LZW is named after Abraham Lempel, Jakob Ziv and Terry Welch, the scientists who developed this compression algorithm. It is a lossless ‘dictionary based’ compression algorithm. Dictionary based algorithms scan a file for sequences of data that occur more than once. These sequences are then stored in a dictionary and within the compressed file, references are put where-ever repetitive data occurred.
Lempel and Ziv published a series of papers describing various compression algorithms. Their first algorithm was published in 1977, hence its name: LZ77. This compression algorithm maintains its dictionary within the data themselves.
Suppose you want to compress the following string of text: the quick brown fox jumps over the lazy dog. The word ‘the’ occurs twice in the file so the data can be compressed like this: the quick brown fox jumps over << lazy dog. in which << is a pointer to the first 4 characters in the string.
In 1978, Lempel and Ziv published a second paper outlining a similar algorithm that is now referred to as LZ78. This algorithm maintains a separate dictionary.
Suppose you once again want to compress the following string of text: the quick brown fox jumps over the lazy dog. The word ‘the’ occurs twice in the file so this string is put in an index that is added to the compressed file and this entry is referred to as *. The data then look like this: * quick brown fox jumps over * lazy dog.
How LZW works
In 1984, Terry Welch was working on a compression algorithm for high-performance disk controllers. He developed a rather simple algorithm that was based on the LZ78 algorithm and that is now called LZW.
LZW compression replaces strings of characters with single codes. It does not do any analysis of the incoming text. Instead, it just adds every new string of characters it sees to a table of strings. Compression occurs when a single code is output instead of a string of characters.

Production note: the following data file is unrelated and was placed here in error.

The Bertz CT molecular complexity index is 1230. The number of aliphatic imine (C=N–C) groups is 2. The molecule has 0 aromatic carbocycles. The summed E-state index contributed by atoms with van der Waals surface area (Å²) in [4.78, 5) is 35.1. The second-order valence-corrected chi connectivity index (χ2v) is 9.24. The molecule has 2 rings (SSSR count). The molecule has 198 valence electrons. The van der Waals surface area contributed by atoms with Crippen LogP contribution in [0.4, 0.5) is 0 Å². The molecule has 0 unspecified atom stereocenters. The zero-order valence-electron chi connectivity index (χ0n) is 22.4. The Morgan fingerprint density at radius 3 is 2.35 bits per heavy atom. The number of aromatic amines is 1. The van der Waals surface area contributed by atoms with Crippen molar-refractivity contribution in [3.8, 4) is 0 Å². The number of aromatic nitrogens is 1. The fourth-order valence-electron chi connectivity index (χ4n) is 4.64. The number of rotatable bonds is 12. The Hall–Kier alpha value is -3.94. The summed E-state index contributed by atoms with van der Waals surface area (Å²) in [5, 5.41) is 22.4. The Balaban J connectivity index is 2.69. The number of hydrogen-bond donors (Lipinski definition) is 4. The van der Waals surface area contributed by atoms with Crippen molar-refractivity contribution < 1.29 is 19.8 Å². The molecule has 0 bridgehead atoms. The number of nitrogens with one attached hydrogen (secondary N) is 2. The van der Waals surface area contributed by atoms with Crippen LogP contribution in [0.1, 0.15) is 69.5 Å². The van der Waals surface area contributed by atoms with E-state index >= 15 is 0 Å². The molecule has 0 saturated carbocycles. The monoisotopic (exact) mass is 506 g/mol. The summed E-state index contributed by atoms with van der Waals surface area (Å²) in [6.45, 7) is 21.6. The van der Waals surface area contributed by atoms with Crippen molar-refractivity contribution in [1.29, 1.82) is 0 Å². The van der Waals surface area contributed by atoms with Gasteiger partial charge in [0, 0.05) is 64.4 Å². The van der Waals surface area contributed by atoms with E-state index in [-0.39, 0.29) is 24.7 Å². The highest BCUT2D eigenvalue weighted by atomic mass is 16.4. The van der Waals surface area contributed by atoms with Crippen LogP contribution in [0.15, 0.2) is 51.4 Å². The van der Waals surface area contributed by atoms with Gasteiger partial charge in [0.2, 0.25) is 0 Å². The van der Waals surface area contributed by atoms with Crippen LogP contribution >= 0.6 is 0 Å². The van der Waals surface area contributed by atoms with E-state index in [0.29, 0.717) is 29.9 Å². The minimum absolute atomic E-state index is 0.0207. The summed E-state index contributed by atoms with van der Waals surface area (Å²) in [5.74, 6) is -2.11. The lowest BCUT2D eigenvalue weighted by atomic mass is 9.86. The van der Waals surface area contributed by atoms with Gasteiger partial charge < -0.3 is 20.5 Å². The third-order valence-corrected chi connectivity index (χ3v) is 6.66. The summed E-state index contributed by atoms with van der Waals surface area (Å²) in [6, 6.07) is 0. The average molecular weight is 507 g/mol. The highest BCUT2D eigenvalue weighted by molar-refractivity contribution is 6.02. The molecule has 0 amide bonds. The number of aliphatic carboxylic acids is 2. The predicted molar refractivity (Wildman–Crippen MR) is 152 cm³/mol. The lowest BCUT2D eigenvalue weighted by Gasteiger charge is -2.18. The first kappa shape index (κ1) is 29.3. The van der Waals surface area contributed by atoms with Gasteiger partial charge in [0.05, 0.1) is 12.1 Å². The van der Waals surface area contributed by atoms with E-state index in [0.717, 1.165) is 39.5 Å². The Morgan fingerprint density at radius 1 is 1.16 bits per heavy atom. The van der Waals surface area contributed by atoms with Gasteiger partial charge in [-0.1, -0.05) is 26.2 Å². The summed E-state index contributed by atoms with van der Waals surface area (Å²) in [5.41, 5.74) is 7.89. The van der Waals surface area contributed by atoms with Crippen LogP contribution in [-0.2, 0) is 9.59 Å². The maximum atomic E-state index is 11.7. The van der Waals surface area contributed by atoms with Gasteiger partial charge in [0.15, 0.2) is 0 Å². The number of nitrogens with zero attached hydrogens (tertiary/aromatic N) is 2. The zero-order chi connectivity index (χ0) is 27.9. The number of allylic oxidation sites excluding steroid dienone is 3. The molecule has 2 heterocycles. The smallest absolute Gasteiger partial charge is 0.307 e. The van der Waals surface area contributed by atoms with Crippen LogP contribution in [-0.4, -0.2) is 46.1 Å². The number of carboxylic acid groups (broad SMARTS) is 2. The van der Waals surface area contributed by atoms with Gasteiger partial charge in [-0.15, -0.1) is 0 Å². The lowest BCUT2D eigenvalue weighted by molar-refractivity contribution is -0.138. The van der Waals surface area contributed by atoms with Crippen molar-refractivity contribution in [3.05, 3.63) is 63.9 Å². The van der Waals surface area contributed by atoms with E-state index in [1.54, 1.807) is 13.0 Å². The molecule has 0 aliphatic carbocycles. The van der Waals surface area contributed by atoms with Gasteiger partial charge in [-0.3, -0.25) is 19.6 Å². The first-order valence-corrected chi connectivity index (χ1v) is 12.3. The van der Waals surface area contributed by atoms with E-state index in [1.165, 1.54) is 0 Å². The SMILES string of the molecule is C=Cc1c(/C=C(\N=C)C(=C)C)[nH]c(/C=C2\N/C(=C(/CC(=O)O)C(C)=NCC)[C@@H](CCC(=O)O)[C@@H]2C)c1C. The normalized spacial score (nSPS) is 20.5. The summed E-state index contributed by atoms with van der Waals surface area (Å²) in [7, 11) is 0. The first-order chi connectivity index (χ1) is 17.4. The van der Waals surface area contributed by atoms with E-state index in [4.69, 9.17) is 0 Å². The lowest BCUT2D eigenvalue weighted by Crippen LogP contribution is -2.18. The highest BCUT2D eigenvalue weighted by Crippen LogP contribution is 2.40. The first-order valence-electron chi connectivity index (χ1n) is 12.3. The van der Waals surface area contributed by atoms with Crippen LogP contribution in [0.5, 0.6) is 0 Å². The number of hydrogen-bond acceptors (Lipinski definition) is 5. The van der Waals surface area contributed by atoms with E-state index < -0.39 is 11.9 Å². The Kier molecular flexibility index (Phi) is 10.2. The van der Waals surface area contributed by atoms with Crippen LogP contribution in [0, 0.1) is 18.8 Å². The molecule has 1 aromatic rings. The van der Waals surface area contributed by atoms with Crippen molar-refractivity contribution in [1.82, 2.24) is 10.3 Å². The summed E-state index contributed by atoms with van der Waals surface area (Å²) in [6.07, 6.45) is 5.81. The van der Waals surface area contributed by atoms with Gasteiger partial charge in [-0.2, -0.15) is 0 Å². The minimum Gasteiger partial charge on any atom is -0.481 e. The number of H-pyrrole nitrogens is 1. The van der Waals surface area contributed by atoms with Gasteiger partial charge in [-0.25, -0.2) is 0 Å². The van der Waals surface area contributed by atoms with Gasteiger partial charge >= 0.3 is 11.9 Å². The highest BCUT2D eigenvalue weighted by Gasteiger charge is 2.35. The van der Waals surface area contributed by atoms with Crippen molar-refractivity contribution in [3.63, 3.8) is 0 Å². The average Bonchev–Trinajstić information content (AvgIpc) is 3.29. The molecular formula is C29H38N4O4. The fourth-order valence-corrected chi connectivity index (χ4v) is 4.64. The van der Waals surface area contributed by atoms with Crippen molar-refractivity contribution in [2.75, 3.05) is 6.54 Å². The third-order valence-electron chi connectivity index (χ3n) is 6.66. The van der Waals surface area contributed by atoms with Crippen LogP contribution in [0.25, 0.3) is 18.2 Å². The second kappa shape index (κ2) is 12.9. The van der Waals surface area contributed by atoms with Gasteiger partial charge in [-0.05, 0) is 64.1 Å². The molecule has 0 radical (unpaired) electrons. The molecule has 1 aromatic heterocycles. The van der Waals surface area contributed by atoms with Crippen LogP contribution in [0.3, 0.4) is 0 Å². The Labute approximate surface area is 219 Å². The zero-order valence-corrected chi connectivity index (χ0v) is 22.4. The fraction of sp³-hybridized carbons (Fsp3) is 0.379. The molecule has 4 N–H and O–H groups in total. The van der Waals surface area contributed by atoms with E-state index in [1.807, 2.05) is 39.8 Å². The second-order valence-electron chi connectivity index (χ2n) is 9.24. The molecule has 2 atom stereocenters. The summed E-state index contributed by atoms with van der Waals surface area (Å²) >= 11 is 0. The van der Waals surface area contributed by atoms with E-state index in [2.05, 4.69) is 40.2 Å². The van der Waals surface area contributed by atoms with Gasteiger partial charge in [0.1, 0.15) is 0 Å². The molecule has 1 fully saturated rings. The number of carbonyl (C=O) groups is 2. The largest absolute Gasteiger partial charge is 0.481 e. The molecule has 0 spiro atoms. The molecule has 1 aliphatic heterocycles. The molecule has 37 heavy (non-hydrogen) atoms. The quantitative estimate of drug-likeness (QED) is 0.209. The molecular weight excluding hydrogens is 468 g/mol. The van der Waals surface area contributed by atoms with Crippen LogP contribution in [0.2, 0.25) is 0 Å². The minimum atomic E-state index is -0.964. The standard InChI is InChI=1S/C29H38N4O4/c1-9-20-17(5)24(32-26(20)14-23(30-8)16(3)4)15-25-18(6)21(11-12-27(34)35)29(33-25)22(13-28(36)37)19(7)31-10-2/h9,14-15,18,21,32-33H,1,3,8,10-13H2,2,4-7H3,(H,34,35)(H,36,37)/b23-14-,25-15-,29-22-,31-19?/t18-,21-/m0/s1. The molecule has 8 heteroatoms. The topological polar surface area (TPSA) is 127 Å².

The code that the LZW algorithm outputs can be of any arbitrary length, but it must have more bits in it than a single character. The first 256 codes (when using eight bit characters) are by default assigned to the standard character set. The remaining codes are assigned to strings as the algorithm proceeds. The sample program runs as shown with 12 bit codes. This means codes 0-255 refer to individual bytes, while codes 256-4095 refer to substrings.
Advantages and disadvantages
- LZW compression works best for files containing lots of repetitive data. This is often the case with text and monochrome images. Files that are compressed but that do not contain any repetitive information at all can even grow bigger!
- LZW compression is fast.
- LZW is a fairly old compression technique. All recent computer systems have the horsepower to use more efficient algorithms.
- Royalties have to be paid to use LZW compression algorithms within applications (see below).
Where is LZW compression used?
LZW compression can be used in a variety of file formats:
- TIFF files
- GIF files
- PDF files – In recent applications LZW has been replaced by the more efficient Flate algorithm.
Some versions of LZW compression are copyrighted. Since a couple of year, their owner (Unisys) demands royalties from any company using their algorithm. This has seriously hampered the popularity of LZW compression and in the long run we will probably see it being replaced by less costly (read: free) algorithms. As an end user, you don’t have to worry because only software manufacturers have to pay license fees. But in the end, you do pay for this since the licensing costs have to be covered by the price of software.